The EWG also notes, one of these products is infant diapers, exposing our most vulnerable population.27 In the 2017 study, the researchers exposed animals to a combination of consumption, respiratory and surface residues of the mixtures of disinfectants. The EWG reported28 that the scientists found a 150% increase in the rate of neural tube defects.
Neural tube defects are a type of abnormality found in the development of the spinal cord or brain. They can manifest as spina bifida or damage to the development of the brain, such as anencephaly in which part of the brain is missing, encephalocele when there’s an opening to the brain and the membranes or iniencephaly where the spine is exceptionally distorted.29
Importantly, they found that respiratory and surface exposure had a greater impact on the development of neural tube defects than on deliberately feeding the animals the quats. They also found that maternal exposure may also trigger transgenerational defects that persist even in animals that are not directly exposed.
In other words, female mice exposed to quats may deliver normal babies who then go on to deliver babies with neural tube defects even though they were not exposed to the quats. The researchers concluded:30
“These results demonstrate that ADBAC+DDAC in combination are teratogenic to rodents. Given the increased use of these disinfectants, further evaluation of their safety in humans and their contribution to health and disease is essential.”
Cleaning Creates as Much Damage as Cigarettes
A 2018 study31 from the University of Bergen in Norway also demonstrated that using cleaning products once a week for 20 years may be the equivalent of smoking 20 cigarettes a day for 10 to 20 years. The researchers were interested in the long-term effects that cleaning supplies had on health as much of the documented evidence has been on the short-term impact.
The study32 compared women who cleaned weekly and those who did not and found the forced vital capacity, or the amount of air a person can forcibly exhale after taking a deep breath, declined by 7.1 ml per year faster in women who worked as cleaners as compared to 4.3 ml per year in women who cleaned it home. Senior study author Dr. Cecilie Svanes, said in a statement:33
“While the short-term effects of cleaning chemicals on asthma are becoming increasingly well documented, we lack knowledge of the long-term impact. We feared that such chemicals, by steadily causing a little damage to the airways day after day, year after year, might accelerate the rate of lung function decline that occurs with age.”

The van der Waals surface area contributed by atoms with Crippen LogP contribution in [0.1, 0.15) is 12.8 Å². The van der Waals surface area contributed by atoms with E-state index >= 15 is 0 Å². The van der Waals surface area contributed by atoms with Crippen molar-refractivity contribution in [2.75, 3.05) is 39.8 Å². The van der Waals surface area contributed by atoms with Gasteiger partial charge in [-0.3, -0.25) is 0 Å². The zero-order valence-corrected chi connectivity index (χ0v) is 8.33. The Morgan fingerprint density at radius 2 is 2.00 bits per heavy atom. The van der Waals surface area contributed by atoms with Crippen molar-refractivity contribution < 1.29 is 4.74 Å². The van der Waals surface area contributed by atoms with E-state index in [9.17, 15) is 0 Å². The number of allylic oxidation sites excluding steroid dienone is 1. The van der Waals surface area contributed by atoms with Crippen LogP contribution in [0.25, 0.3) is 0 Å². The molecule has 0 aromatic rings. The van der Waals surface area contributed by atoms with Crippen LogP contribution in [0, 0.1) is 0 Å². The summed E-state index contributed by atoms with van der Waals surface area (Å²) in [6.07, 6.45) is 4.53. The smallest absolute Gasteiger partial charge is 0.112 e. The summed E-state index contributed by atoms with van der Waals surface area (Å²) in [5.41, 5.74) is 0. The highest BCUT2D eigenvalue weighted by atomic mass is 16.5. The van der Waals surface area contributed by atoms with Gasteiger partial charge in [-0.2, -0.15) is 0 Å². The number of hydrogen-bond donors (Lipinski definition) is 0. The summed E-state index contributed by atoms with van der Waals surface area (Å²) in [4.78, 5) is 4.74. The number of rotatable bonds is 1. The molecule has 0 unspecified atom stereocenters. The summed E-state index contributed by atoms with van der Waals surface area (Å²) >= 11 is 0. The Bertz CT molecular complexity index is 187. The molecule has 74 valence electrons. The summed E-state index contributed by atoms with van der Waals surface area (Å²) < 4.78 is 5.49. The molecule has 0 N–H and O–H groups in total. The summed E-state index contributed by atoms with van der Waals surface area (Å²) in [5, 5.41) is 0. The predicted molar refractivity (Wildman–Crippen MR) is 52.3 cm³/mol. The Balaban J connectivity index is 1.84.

Nontoxic Household Cleaning Products and Multiuse Agents
A clean and decluttered home is a sanctuary from the outside world, but when you use harsh chemicals and rubber gloves to get the job done, you’re likely doing more harm than good. The good news is you don’t need to buy chemical cleansers to keep your home clean. With a few natural and nontoxic staples, you can save money and keep your house clean.
Baking soda is one of those staples. To prepare for the Statue of Liberty’s 100th anniversary in 1986,34 crews were tasked with removing 99 years’ worth of coal tar from the inner copper walls without damaging the structure. More than 100 tons of baking soda was brought in to clean the statue, so there’s a good chance it can remove the dirt and grime from around your house too.
Both lemon peel and juice are good for cleaning and deodorizing. Distilled white vinegar is another cleaning staple with a long history. It makes a good window cleaner and has disinfectant properties. However, do not clean your shower walls with vinegar as it removes the grout sealer, which can let in water and damage the wall behind the tile.
Castile soap is natural, biodegradable and chemical-free and can be used for personal care, house cleaning and laundry. For a list of ways to use these nontoxic products and more, see “Top 8 Nontoxic Cleaners You Can Use at Home.”